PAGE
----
I was in the supermarket last weekend and noticed they were selling Greta Thunberg's green agenda book ...
In it, amongst many quotable paragraphs, she says, "When it comes to climate change we need hope, but instead of looking for hope, look for action. Once we start to act, hope is everywhere."
Now, I'm not one to take to sitting outside parliament, but it is time to take action. On the other hand, it is past the time when I, along with many others, should have taken action. The reality is that we are where we are. And if the best time to plant a tree was 20 years ago, the second-best time is still now.
To me, Greta is right in saying that we need action now, however, I would disagree with her when she says we already have the solutions. While the outcome we want is identified, bringing forward the worldwide reduction of carbon dioxide in the atmosphere, it is not so obvious that we have a solution on how to achieve that. The key component that has to be factored in is ... human nature.
I'm not sure that, at least in the Western world, people realise it's such a crisis. However, when facing a crisis, humans will react in many different ways. Some are stirred to action while others go into denial or helplessness. Some will form alliances and work together to resolve the issues whereas others will fight or raise the drawbridge and look for the outsiders to blame.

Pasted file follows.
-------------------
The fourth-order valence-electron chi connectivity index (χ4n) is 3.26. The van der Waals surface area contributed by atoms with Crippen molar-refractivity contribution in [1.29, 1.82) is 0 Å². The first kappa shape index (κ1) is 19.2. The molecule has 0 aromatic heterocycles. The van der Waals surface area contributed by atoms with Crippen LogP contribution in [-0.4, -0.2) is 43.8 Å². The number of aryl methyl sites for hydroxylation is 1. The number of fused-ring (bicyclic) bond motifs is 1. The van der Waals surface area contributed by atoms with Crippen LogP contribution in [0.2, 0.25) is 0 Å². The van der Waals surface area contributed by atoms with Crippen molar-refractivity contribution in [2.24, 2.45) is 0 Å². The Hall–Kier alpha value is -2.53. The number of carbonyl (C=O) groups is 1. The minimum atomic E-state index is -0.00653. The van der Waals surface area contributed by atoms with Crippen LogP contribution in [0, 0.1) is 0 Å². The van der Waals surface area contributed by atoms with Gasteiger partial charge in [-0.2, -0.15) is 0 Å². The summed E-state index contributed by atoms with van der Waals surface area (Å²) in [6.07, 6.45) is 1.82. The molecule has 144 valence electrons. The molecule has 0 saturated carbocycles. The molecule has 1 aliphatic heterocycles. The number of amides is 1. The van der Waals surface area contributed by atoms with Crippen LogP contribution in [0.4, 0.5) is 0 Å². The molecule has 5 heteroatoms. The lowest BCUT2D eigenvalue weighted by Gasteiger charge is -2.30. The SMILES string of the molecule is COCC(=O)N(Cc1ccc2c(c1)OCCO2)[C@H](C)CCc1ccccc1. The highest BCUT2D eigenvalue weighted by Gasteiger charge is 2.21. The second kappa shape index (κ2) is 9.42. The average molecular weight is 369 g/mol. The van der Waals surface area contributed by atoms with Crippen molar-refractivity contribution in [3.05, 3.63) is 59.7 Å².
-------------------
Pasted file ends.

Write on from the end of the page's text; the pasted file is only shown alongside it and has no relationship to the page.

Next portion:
I think we see all these reactions when you listen to, or read, people's thoughts on climate change, pollution, recycling or any other major challenge facing humanity.
A few years ago, I remember going to a presentation about the new technology around the electric car and being shown one. There in the car park was an orange monstrosity that looked pretty much like a throwback to a Soviet-built Lada from the 1970s. While the presenters told us all about the clever technology inside the battery, all I could think was "who the hell is going to buy that?" and getting shouted down.
I have never seen one of those cars on the road since that time! What was needed was to package all that smart technology into a must-have cool, sexed-up swanky car. Was I right? Fast forward to Tesla, and now all car manufacturers are scrambling to catch up.
The reality is that mainstream business, countries and individuals will take action and make choices when being green is seen as an added value rather than being seen as a cost. It happens when businesses not only survive, but thrive by adding a green agenda to their message.
How to make the transition from one to the other is what Churchman, Rittel and Webber called a 'wicked problem'. One that can not be fixed easily, where there is no single solution to the problem. We can do this by working together. When we collaborate and bring many minds together to examine, test decisions, take action and learn from the outcome, we can come up with innovative ways to make the change.
My last thought on writing this blog post is to hope that someone is looking after Greta. While she's a powerful young woman with a really strong message, she is vulnerable to her enemies as well as those who would place her on a pedestal and expect her to lead the way and embrace the fame that has come her way.
Saving the world alone is the stuff for fictional superheroes, not real-life teenagers. So, it needs each of us to be inspired by Greta and simply do our bit for the environment.
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